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The Art of Persian Rice

Learn the unique technique behind this revered side dish.

April/May 2016 Issue
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My father is originally from Iran, so I grew up casually familiar with the artistry of Persian rice. By that, I mean it was a staple of my childhood eating in Philadelphia along with all kinds of American food and other Iranian essentials.

My father cooked Persian rice on the weekends, when he could devote some time to it. Though much of the work is hands off, it takes almost two hours start to finish. This elegant but basic white rice (chelo in Farsi), flavored simply with lots of butter and a little saffron, accompanied rich stews, kebabs, and even good old roast chicken.

What’s a Damkoni?

A damkoni is a padded cloth that fits under the lid of a pot to catch condensation as rice steams. A Persian invention, it looks like a shower cap, and the ones made in Iran come in really bright colors and quirky patterns. A clean kitchen towel makes a fine substitute, but a damkoni is handy because it wraps around the lid without any cloth hanging down near the heat source.

The traditional method my father followed, which I’m sharing here, includes parboiling fragrant long-grain rice, and then steaming it without additional liquid. This two-step process makes the rice lighter and fluffier than if it were cooked only once in simmering water. My father was also sure to cook the rice in such a way that a crisp golden crust formed on the bottom. Called tahdig (tah-DEEG), which is Farsi for “bottom of the pot,” the crust would ideally come out of the pot as a whole round disk for us to break apart and eat along with the fluffy rice. My sister and I thought tahdig tasted like an ideal mix of popcorn and potato chips. Needless to say, we loved it, and there was never any left over after dinner.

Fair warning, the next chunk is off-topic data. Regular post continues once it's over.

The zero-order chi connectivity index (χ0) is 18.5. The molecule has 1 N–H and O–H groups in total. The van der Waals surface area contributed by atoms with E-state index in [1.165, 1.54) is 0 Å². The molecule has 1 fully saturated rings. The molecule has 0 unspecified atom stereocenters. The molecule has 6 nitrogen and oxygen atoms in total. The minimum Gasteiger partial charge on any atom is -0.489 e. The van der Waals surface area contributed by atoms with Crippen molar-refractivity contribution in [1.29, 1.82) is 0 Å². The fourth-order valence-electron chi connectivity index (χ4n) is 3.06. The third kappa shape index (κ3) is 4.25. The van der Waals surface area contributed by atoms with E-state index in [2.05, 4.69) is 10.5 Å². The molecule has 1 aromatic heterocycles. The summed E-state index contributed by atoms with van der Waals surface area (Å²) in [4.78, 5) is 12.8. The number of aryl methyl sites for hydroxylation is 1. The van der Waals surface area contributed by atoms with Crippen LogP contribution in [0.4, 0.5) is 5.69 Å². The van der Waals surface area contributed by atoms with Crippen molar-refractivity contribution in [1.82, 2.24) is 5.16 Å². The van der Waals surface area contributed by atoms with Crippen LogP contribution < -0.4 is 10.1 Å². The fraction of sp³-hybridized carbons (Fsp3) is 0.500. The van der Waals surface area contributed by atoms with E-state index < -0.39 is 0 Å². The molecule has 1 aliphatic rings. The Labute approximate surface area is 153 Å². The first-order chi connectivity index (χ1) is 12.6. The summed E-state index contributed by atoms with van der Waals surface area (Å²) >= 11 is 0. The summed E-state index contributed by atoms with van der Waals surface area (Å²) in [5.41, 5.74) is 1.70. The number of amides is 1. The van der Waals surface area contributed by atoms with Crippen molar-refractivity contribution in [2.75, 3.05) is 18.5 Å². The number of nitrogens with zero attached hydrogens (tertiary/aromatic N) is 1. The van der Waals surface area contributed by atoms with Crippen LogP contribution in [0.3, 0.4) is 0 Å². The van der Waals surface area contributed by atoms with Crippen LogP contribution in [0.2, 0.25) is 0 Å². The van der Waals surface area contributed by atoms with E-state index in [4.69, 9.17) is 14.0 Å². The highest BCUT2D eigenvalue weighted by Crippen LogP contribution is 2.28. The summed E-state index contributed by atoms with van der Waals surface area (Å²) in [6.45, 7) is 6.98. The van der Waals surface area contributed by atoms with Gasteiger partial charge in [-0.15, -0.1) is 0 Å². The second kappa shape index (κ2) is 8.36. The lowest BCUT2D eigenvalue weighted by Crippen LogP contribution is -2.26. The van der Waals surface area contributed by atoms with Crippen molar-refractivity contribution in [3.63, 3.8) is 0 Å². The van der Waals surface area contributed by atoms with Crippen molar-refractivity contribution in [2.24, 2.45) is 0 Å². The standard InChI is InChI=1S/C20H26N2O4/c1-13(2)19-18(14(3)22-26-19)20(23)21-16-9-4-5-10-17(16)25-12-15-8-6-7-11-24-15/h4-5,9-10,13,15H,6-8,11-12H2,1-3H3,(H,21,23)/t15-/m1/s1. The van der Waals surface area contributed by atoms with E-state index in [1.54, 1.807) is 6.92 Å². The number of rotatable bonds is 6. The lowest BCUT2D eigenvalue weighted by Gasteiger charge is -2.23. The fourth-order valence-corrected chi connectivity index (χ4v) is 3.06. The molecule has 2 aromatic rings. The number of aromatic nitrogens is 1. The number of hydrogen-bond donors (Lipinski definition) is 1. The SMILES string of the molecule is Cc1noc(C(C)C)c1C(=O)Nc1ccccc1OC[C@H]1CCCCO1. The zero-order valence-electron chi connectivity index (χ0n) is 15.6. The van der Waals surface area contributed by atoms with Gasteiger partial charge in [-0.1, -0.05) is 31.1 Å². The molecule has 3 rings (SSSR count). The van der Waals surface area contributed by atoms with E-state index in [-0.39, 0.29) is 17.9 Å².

Tahdig doesn’t happen without some prodding; the rice needs to be pressed into the bottom of the pot and then cooked until crisp. Getting the whole tahdig out of the pot in one piece is not a guarantee, but it still tastes crunchy and buttery if it comes out in pieces. (Adding a little yogurt, as directed in the variation at the end of the Persian Saffron Rice recipe, can help, too.)

While my father always followed certain steps to make his wonderful rice, it wasn’t until I started cooking professionally that I researched Persian rice to understand the reasons behind his methodical ways. What I learned is that none of the steps is arbitrary.

In the following slideshow, you’ll find the recipe as well as photos illustrating the steps and the whys behind them. Although the process may seem involved, I promise that it’s actually really fun to do, and the results are worth it. Just ask my father.


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